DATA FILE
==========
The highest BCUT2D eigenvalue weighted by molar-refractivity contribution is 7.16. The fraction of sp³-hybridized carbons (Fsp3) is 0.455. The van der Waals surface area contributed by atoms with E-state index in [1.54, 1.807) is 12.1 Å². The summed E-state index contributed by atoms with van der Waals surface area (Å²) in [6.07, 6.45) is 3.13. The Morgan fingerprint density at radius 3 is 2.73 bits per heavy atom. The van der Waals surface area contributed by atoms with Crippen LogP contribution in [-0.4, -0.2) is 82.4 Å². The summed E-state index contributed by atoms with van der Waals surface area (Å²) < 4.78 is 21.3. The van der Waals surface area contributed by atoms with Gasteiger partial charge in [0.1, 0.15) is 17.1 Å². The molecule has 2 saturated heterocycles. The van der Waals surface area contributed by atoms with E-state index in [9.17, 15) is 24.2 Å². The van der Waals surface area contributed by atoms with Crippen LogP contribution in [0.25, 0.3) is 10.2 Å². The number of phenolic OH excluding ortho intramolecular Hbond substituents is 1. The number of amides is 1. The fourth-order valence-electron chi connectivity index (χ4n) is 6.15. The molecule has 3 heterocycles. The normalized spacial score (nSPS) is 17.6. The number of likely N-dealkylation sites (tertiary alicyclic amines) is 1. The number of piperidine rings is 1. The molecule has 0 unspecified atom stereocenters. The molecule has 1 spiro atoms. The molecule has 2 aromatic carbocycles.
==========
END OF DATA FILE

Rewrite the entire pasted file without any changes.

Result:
The highest BCUT2D eigenvalue weighted by molar-refractivity contribution is 7.16. The fraction of sp³-hybridized carbons (Fsp3) is 0.455. The van der Waals surface area contributed by atoms with E-state index in [1.54, 1.807) is 12.1 Å². The summed E-state index contributed by atoms with van der Waals surface area (Å²) in [6.07, 6.45) is 3.13. The Morgan fingerprint density at radius 3 is 2.73 bits per heavy atom. The van der Waals surface area contributed by atoms with Crippen LogP contribution in [-0.4, -0.2) is 82.4 Å². The summed E-state index contributed by atoms with van der Waals surface area (Å²) < 4.78 is 21.3. The van der Waals surface area contributed by atoms with Gasteiger partial charge in [0.1, 0.15) is 17.1 Å². The molecule has 2 saturated heterocycles. The van der Waals surface area contributed by atoms with E-state index in [9.17, 15) is 24.2 Å². The van der Waals surface area contributed by atoms with Crippen LogP contribution in [0.25, 0.3) is 10.2 Å². The number of phenolic OH excluding ortho intramolecular Hbond substituents is 1. The number of amides is 1. The fourth-order valence-electron chi connectivity index (χ4n) is 6.15. The molecule has 3 heterocycles. The normalized spacial score (nSPS) is 17.6. The number of likely N-dealkylation sites (tertiary alicyclic amines) is 1. The number of piperidine rings is 1. The molecule has 0 unspecified atom stereocenters. The molecule has 1 spiro atoms. The molecule has 2 aromatic carbocycles.